Campagnolo on the other hand, are the world’s oldest manufacturer of cycle gears and they are the company that actually invented the rear derailleur! They’re seen as more of a boutique brand thanks to their well reputed premium offerings.

Campagnolo Potenza

They produce professional-level components for some of the world’s top cycling teams, but they also make stuff for regular ‘weekend warriors’ like most of us.

FUN FACT: A Campagnolo Chorus chain and cassette (if well looked after) can easily last upto 13,000-15,000Kms. To put things into perspective, a Shimano Tiagra chain will last upto a maximum of around 2,000-4,000Kms.


Credits – Bike Exchange


  1. Claris
  2. Sora
  3. Tiagra
  4. 105
  5. Ultegra
  6. Ultegra Di2 (electronic shifting)
  7. Dura-Ace
  8. Dura-Ace Di2 (electronic shifting)


  1. Apex
  2. Rival
  3. Force
  4. Force eTap/eTap AXS (electronic shifting)
  5. Red
  6. Red eTap/eTap AXS (electronic shifting)


  1. Veloce
  2. Centaur
  3. Athena
  4. Chorus
  5. Chorus EPS (electronic shifting)
  6. Record
  7. Record EPS (electronic shifting)
  8. Super Record
  9. Super Record EPS (electronic shifting)


You’ve probably heard of electronic shifting these days. Electronic shifting essentially works via wires attached to the shifters and derailleurs that transfer a signal, or via wireless technology similar to Bluetooth or ANT+ devices.

SRAM’s RED eTap – look, no cables!

The benefits of electronic shifting are the precise shifting, the lack of deviation from the set adjustment, easier shifting at the lever, decreased cable routing difficulty, programmable shifting, and downloadable information on shifting habits and efficiency.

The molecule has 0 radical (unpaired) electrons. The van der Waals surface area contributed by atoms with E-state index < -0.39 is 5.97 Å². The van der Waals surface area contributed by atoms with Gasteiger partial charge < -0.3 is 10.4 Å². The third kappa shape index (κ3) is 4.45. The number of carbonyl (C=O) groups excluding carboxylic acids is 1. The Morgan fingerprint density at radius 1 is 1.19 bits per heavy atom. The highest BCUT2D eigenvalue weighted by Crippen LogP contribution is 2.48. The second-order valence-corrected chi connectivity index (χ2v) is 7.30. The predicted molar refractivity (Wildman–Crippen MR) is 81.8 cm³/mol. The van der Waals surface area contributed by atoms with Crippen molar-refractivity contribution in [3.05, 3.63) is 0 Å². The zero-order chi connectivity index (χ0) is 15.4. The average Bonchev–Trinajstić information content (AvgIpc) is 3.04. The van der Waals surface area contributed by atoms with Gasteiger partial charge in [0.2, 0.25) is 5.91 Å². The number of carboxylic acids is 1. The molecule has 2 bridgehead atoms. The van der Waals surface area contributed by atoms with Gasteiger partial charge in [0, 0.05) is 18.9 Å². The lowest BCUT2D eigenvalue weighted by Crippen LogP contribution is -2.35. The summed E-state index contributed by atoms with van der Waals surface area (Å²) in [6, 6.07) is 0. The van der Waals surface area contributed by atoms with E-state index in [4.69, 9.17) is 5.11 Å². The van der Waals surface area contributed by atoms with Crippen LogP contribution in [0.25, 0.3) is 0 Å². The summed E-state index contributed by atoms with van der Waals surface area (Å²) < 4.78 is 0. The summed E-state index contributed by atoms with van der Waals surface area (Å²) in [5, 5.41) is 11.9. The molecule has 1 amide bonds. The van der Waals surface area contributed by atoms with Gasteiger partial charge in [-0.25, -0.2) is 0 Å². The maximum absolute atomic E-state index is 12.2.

The downside of electronic shifting is the system breaking down if batteries are not charged, high prices, and generally heavier weight when compared to their mechanical counterparts.

FUN FACT: SRAM’s electronic eTap system is completely wireless whereas, Shimano’s electronic Di2 groupsets do have wired cables.


Road bikes are built with performance and sheer speed in mind, at least most of them are. The great thing about road bikes is that you don’t need to be a super-strong, fast, or powerful to ride one. Anyone can get into road cycling. Road bike and groupset manufacturers have realized that, which is why there’s a groupset for everyone.


It’s more about ease of use than finish and weight. As these bikes don’t usually see a great deal of sustained use. You might want to consider a basic/low-end groupset here, they are perfect for leisure riders. They offer impressive performance at an inexpensive price. Gearing also tends to be lower so although there will be fewer gears there will be a good enough spread to cover most gradients and terrain.